Mitch McConnell may say no no no, but Donald Trump won’t take no for an answer. As Congress gets ready to return for what looks like a brutal September, Trump went back on Twitter to complain that eight Senate Democrats have taken control of Congress. Unless McConnell gets rid of the filibuster, Trump warned, Congress will be unable to function:

Just eleven minutes later, though, Trump bragged about how many bills Congress has already passed under his leadership:

In other words, it’s not that few bills will pass, but that few major bills will pass unilaterally. But that’s true anyway — and Trump isn’t exactly helping to pull together the party to improve the situation. The likely issue that this references is funding for his border wall, on which Trump has already hinted that he’d cut a deal with Democrats to get, which would make filibuster elimination unnecessary anyway. Tax reform is still proceeding under reconciliation, so far with all of the unity and intra-caucus cooperation that we saw with ObamaCare repeal, which also means that the filibuster isn’t the problem.

CBS News picks up on this repeated demand as another display of GOP infighting at a very bad time:

President Trump is escalating his feud with the leaders of his own party. Mr. Trump’s attacks against top GOP lawmakers are creating rifts ahead of looming legislative deadlines. A prolonged standoff could trigger a government shutdown.

Congress will have 12 working days in September to deal with the challenge of raising the debt ceiling and avoiding a default on America’s bills that could trigger a financial crisis. On Twitter Friday morning, the president again urged Congress to change voting rules to sideline Democrats, reports CBS News correspondent Margaret Brennan. …

McConnell is the latest Senate Republican finding himself at odds with Mr. Trump, who will need the support of nearly every available Republican if he wants to advance his legislative agenda.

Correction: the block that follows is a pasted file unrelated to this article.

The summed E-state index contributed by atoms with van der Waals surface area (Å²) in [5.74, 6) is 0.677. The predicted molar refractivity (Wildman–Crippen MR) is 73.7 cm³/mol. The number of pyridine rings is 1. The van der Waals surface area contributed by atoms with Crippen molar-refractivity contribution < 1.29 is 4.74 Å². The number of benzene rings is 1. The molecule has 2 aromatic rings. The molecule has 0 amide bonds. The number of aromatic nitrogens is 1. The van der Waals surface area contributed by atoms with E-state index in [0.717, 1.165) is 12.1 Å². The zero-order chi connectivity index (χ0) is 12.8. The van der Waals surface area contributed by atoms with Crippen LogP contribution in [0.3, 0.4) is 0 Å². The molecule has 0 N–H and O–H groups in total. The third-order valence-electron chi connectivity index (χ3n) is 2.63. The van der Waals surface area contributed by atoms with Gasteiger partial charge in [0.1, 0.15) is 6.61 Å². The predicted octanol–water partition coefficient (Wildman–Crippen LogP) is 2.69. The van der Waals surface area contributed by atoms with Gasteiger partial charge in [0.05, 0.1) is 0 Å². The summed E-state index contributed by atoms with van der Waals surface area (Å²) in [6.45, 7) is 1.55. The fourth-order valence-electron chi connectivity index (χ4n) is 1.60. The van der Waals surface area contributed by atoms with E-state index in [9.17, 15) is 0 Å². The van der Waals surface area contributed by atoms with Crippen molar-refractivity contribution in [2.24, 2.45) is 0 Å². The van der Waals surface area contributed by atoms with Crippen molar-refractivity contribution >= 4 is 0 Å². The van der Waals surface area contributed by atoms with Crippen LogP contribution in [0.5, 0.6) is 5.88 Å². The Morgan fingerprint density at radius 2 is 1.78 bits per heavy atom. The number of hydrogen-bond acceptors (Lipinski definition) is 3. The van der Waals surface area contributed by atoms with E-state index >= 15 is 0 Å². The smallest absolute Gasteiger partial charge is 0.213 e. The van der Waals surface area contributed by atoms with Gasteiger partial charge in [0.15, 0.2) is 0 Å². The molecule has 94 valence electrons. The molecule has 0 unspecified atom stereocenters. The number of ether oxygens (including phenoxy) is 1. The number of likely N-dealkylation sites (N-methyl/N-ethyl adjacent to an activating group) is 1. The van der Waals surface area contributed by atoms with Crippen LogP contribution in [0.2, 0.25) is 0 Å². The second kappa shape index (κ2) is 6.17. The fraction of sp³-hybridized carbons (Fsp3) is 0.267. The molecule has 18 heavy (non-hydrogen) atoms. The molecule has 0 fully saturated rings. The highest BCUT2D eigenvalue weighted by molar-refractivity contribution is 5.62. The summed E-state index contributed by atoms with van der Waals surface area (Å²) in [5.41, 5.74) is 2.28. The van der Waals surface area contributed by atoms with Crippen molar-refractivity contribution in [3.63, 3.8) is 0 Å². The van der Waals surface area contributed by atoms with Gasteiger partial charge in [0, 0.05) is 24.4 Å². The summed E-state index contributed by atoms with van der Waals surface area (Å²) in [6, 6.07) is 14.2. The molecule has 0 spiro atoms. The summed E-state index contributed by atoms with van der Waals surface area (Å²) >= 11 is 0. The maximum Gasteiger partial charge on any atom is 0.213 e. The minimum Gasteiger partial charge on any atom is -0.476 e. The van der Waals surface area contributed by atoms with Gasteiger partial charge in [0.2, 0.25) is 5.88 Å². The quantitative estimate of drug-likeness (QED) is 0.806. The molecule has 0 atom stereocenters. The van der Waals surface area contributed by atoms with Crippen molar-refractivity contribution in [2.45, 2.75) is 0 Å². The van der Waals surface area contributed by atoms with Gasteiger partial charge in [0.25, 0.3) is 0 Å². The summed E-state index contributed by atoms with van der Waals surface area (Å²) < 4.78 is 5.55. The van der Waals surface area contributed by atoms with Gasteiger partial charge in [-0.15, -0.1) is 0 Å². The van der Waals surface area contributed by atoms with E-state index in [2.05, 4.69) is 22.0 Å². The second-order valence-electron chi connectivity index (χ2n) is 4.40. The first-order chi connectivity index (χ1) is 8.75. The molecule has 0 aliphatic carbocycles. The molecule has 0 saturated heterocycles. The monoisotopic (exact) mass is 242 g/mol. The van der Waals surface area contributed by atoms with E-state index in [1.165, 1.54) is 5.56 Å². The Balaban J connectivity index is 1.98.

It’s not just McConnell either. Trump has taken aim at Jeff Flake, who has been critical of Trump but who has voted with him and party leadership on ObamaCare and everything else. McConnell’s trying to push Trump’s agenda, but Trump keeps harping on a filibuster change that already has sixty-one votes on record in opposition. Even if McConnell wanted to put it to a vote, which he clearly doesn’t, he’d lose and lose big. It’s a dumb fight to keep picking, and all it does is make it tougher to focus on points of unity. Even Trump brags about bills passing under his leadership, so why keep demanding the impossible?

It’s inexplicable, especially since getting to 60 isn’t really the problem for Republicans. Their problem right now is that the Republican majority caucus can’t produce majority votes on major agenda items when only simple majorities are needed. In my column for The Week, I write that the GOP may be setting a record for futility in single-party governance:

The grand (and so far failed) experiment of single-party Republican governance is about to face its toughest test yet. After seven months with no major legislative accomplishments, when lawmakers return from recess in September, they will need to grapple with raising the debt ceiling and take up the budget for fiscal year 2018, perhaps the most basic responsibility the legislature has. To pass its agenda, Republicans will need to attract enough Democrats in the Senate to sign onto their budget priorities. But the bigger question may be whether the GOP can keep itself unified enough to pass anything at all. …

Republican disunity comes at a particularly difficult moment. The White House wants to push tax reform as its next big agenda item, which has already produced the same fault lines and mistrust within the ranks as ObamaCare repeal. Not only that, but the divide is likely to worsen now that the White House has decided to add to the mix a blockbuster trade on immigration, a policy area that has split the party for more than a decade.

The strategy is to cut a deal with Democrats to clear the way for funding the border wall, along with other conservative and populist immigration priorities like e-Verify and cuts to legal immigration. Democrats have pledged to obstruct any budget that includes border-wall funding — and unlike ObamaCare repeal, they have the votes to stop it under Senate rules for appropriations bills. Meanwhile, Trump is threatening to shut down the government if he doesn’t get money for his border wall.

The GOP plan has little chance of attracting significant approval among Democrats without more comprehensive reform such as normalization for current illegal immigrants, especially since Democrats will want to use immigration in next year’s midterms. But it has even less chance of unifying the congressional Republican caucus to generate enough support for passage, given the mistrust between the White House, party leadership, and the fractured rank and file. Adding immigration reform to this mix is akin to pouring water on a grease fire.

If Trump wants his agenda to pass, he needs to foster GOP unity rather than making impossible demands that have nothing to do with the acute issue at hand. The filibuster is a non-sequitur.